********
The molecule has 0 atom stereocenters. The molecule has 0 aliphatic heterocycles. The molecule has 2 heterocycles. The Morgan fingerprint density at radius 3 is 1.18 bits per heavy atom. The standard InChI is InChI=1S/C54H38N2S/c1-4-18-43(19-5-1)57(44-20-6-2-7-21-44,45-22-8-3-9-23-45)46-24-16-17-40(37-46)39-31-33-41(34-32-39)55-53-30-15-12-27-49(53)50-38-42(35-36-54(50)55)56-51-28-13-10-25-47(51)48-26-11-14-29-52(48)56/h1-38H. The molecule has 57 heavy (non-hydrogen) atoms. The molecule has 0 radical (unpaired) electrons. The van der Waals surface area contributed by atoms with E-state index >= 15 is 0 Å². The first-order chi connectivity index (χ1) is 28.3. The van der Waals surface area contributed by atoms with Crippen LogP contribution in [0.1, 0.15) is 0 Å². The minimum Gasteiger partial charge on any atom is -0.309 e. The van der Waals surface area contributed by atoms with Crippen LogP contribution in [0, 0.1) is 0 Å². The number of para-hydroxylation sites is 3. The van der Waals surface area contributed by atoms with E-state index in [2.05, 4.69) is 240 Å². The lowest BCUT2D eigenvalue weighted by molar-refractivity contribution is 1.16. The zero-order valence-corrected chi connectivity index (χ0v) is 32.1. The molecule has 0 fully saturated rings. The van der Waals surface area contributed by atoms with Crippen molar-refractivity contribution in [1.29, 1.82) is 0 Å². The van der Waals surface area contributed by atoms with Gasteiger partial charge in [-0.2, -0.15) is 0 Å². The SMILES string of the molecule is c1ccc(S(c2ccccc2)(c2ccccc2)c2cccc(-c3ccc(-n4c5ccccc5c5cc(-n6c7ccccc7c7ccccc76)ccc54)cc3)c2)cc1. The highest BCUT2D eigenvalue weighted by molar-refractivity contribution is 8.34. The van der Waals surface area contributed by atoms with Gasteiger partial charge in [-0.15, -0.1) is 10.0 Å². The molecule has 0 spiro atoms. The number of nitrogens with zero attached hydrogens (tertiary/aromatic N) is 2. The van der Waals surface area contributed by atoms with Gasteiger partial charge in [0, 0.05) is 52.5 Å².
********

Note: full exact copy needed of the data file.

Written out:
The molecule has 0 atom stereocenters. The molecule has 0 aliphatic heterocycles. The molecule has 2 heterocycles. The Morgan fingerprint density at radius 3 is 1.18 bits per heavy atom. The standard InChI is InChI=1S/C54H38N2S/c1-4-18-43(19-5-1)57(44-20-6-2-7-21-44,45-22-8-3-9-23-45)46-24-16-17-40(37-46)39-31-33-41(34-32-39)55-53-30-15-12-27-49(53)50-38-42(35-36-54(50)55)56-51-28-13-10-25-47(51)48-26-11-14-29-52(48)56/h1-38H. The molecule has 57 heavy (non-hydrogen) atoms. The molecule has 0 radical (unpaired) electrons. The van der Waals surface area contributed by atoms with E-state index >= 15 is 0 Å². The first-order chi connectivity index (χ1) is 28.3. The van der Waals surface area contributed by atoms with Crippen LogP contribution in [0.1, 0.15) is 0 Å². The minimum Gasteiger partial charge on any atom is -0.309 e. The van der Waals surface area contributed by atoms with Crippen LogP contribution in [0, 0.1) is 0 Å². The number of para-hydroxylation sites is 3. The van der Waals surface area contributed by atoms with E-state index in [2.05, 4.69) is 240 Å². The lowest BCUT2D eigenvalue weighted by molar-refractivity contribution is 1.16. The zero-order valence-corrected chi connectivity index (χ0v) is 32.1. The molecule has 0 fully saturated rings. The van der Waals surface area contributed by atoms with Crippen molar-refractivity contribution in [1.29, 1.82) is 0 Å². The van der Waals surface area contributed by atoms with Gasteiger partial charge in [-0.2, -0.15) is 0 Å². The SMILES string of the molecule is c1ccc(S(c2ccccc2)(c2ccccc2)c2cccc(-c3ccc(-n4c5ccccc5c5cc(-n6c7ccccc7c7ccccc76)ccc54)cc3)c2)cc1. The highest BCUT2D eigenvalue weighted by molar-refractivity contribution is 8.34. The van der Waals surface area contributed by atoms with Gasteiger partial charge in [-0.15, -0.1) is 10.0 Å². The molecule has 0 spiro atoms. The number of nitrogens with zero attached hydrogens (tertiary/aromatic N) is 2. The van der Waals surface area contributed by atoms with Gasteiger partial charge in [0, 0.05) is 52.5 Å².